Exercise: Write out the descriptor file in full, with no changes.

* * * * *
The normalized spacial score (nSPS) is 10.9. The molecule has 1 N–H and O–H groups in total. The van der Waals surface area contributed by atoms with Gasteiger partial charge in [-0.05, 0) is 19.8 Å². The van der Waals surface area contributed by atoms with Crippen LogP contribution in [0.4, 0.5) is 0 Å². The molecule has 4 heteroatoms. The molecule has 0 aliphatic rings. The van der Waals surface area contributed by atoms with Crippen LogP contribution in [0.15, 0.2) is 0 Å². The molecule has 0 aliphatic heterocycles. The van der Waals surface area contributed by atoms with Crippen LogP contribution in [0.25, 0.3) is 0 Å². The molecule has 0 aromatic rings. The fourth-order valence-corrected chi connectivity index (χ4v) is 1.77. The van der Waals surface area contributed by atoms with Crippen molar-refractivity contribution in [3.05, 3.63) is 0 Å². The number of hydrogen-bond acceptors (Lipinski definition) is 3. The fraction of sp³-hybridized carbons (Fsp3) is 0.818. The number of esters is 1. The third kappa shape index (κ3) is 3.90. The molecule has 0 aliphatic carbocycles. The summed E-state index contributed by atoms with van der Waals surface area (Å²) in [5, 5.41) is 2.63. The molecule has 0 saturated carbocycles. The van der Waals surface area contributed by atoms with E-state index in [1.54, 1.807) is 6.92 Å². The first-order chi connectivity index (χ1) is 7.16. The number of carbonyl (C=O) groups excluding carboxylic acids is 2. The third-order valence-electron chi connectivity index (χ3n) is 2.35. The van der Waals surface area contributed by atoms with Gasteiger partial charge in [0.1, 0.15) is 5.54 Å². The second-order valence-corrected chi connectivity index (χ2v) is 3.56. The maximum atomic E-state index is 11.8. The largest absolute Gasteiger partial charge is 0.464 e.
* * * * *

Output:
The normalized spacial score (nSPS) is 10.9. The molecule has 1 N–H and O–H groups in total. The van der Waals surface area contributed by atoms with Gasteiger partial charge in [-0.05, 0) is 19.8 Å². The van der Waals surface area contributed by atoms with Crippen LogP contribution in [0.4, 0.5) is 0 Å². The molecule has 4 heteroatoms. The molecule has 0 aliphatic rings. The van der Waals surface area contributed by atoms with Crippen LogP contribution in [0.15, 0.2) is 0 Å². The molecule has 0 aliphatic heterocycles. The van der Waals surface area contributed by atoms with Crippen LogP contribution in [0.25, 0.3) is 0 Å². The molecule has 0 aromatic rings. The fourth-order valence-corrected chi connectivity index (χ4v) is 1.77. The van der Waals surface area contributed by atoms with Crippen molar-refractivity contribution in [3.05, 3.63) is 0 Å². The number of hydrogen-bond acceptors (Lipinski definition) is 3. The fraction of sp³-hybridized carbons (Fsp3) is 0.818. The number of esters is 1. The third kappa shape index (κ3) is 3.90. The molecule has 0 aliphatic carbocycles. The summed E-state index contributed by atoms with van der Waals surface area (Å²) in [5, 5.41) is 2.63. The molecule has 0 saturated carbocycles. The van der Waals surface area contributed by atoms with E-state index in [1.54, 1.807) is 6.92 Å². The first-order chi connectivity index (χ1) is 7.16. The number of carbonyl (C=O) groups excluding carboxylic acids is 2. The third-order valence-electron chi connectivity index (χ3n) is 2.35. The van der Waals surface area contributed by atoms with Gasteiger partial charge in [0.1, 0.15) is 5.54 Å². The second-order valence-corrected chi connectivity index (χ2v) is 3.56. The maximum atomic E-state index is 11.8. The largest absolute Gasteiger partial charge is 0.464 e.